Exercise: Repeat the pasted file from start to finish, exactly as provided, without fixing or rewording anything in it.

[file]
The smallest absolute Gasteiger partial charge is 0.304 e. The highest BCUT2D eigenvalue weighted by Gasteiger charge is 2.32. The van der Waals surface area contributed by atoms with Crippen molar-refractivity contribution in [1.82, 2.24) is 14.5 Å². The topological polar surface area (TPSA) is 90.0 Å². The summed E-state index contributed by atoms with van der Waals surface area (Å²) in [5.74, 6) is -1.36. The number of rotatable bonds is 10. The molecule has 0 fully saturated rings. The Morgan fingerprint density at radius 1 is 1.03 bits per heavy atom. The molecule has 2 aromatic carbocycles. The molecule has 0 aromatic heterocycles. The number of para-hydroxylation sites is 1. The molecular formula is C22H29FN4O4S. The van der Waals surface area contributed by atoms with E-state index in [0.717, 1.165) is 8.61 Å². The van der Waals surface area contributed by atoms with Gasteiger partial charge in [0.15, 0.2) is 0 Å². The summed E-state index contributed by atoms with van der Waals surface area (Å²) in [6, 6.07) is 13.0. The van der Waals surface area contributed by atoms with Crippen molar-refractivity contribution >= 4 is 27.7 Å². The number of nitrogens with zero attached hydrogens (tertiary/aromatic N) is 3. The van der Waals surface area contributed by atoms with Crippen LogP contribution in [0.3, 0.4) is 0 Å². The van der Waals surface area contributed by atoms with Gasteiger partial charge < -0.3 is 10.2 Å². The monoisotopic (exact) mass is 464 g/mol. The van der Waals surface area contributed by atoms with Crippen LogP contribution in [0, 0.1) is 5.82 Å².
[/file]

The smallest absolute Gasteiger partial charge is 0.304 e. The highest BCUT2D eigenvalue weighted by Gasteiger charge is 2.32. The van der Waals surface area contributed by atoms with Crippen molar-refractivity contribution in [1.82, 2.24) is 14.5 Å². The topological polar surface area (TPSA) is 90.0 Å². The summed E-state index contributed by atoms with van der Waals surface area (Å²) in [5.74, 6) is -1.36. The number of rotatable bonds is 10. The molecule has 0 fully saturated rings. The Morgan fingerprint density at radius 1 is 1.03 bits per heavy atom. The molecule has 2 aromatic carbocycles. The molecule has 0 aromatic heterocycles. The number of para-hydroxylation sites is 1. The molecular formula is C22H29FN4O4S. The van der Waals surface area contributed by atoms with E-state index in [0.717, 1.165) is 8.61 Å². The van der Waals surface area contributed by atoms with Gasteiger partial charge in [0.15, 0.2) is 0 Å². The summed E-state index contributed by atoms with van der Waals surface area (Å²) in [6, 6.07) is 13.0. The van der Waals surface area contributed by atoms with Crippen molar-refractivity contribution >= 4 is 27.7 Å². The number of nitrogens with zero attached hydrogens (tertiary/aromatic N) is 3. The van der Waals surface area contributed by atoms with Crippen LogP contribution in [0.3, 0.4) is 0 Å². The van der Waals surface area contributed by atoms with Gasteiger partial charge < -0.3 is 10.2 Å². The monoisotopic (exact) mass is 464 g/mol. The van der Waals surface area contributed by atoms with Crippen LogP contribution in [0, 0.1) is 5.82 Å².